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In the film, "The Limits of Control", the lead character, "The Lone Man", is an existenialist hero.
Tilda Swinton's briefly seen character practically spells it out when pondering movies: "Sometimes I like it in films when people just sit there not saying anything."
There is hardly any dialogue in the film, and the little there is isn't very realistic, in fact, it's almost poetic.
This work is garbage. It does not have a symbol or allusion that has not been twisted to look like its opposite. There is no character developmemt and indeed no bileivablePublished 3 months ago by Wendy Share
Strange and haunting. The architectural images and the Flamenco sequence will remain with me for a long time.Published 8 months ago by Atlanta bookaholic
'The Limits Of Control' is a lean, serene, dreamlike film. An unpredictable who's going to do what film. A zen version of the 1973 'The Day Of The Jackal'-like film. Read morePublished 8 months ago by daniel r. esian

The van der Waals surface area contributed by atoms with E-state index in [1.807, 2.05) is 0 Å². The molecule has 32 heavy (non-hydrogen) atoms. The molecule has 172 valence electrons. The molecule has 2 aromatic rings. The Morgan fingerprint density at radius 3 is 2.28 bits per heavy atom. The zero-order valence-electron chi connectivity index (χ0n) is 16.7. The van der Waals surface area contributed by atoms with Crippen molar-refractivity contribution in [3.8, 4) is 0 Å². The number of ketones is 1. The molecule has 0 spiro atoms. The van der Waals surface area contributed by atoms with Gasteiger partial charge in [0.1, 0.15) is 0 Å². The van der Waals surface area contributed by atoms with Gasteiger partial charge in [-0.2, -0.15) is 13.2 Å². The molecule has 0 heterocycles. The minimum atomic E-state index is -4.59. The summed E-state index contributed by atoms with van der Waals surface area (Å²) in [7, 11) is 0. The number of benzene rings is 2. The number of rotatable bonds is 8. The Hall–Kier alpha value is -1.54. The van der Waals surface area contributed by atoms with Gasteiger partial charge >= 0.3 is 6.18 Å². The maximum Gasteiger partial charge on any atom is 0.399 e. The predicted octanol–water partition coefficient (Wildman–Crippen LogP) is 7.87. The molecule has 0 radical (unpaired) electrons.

"The Limits of Control" (2009) is directed by Jim Jarmusch (Dead Man). The film is an existentialist film about an assassin who stoically follows a set of clues that lead him to... Read morePublished 11 months ago by G. Edmonson
An absolute treasure. When you think all the true art of suspense filmmaking has been lost to CGI, Action scenes that drown the plot, and dialogue that is dumbed down for a masses... Read morePublished 11 months ago by john doe
I felt as if I were watching a movie that was also a painting, or a painting in motion--hard to describe. Read morePublished 11 months ago by Babychub
An unusual treatment of an assassination story. The star, Isaach De Bankole is shown as He makes His way through the Spanish countryside on His way to His appointment with the... Read morePublished 12 months ago by Norman A. West
Put simply, this movie is ambiguous. Nothing quite fits together neatly. It's left to our interpretation of sparse clues, about the story, and the characters, and how they all fit... Read morePublished 13 months ago by Mike Ice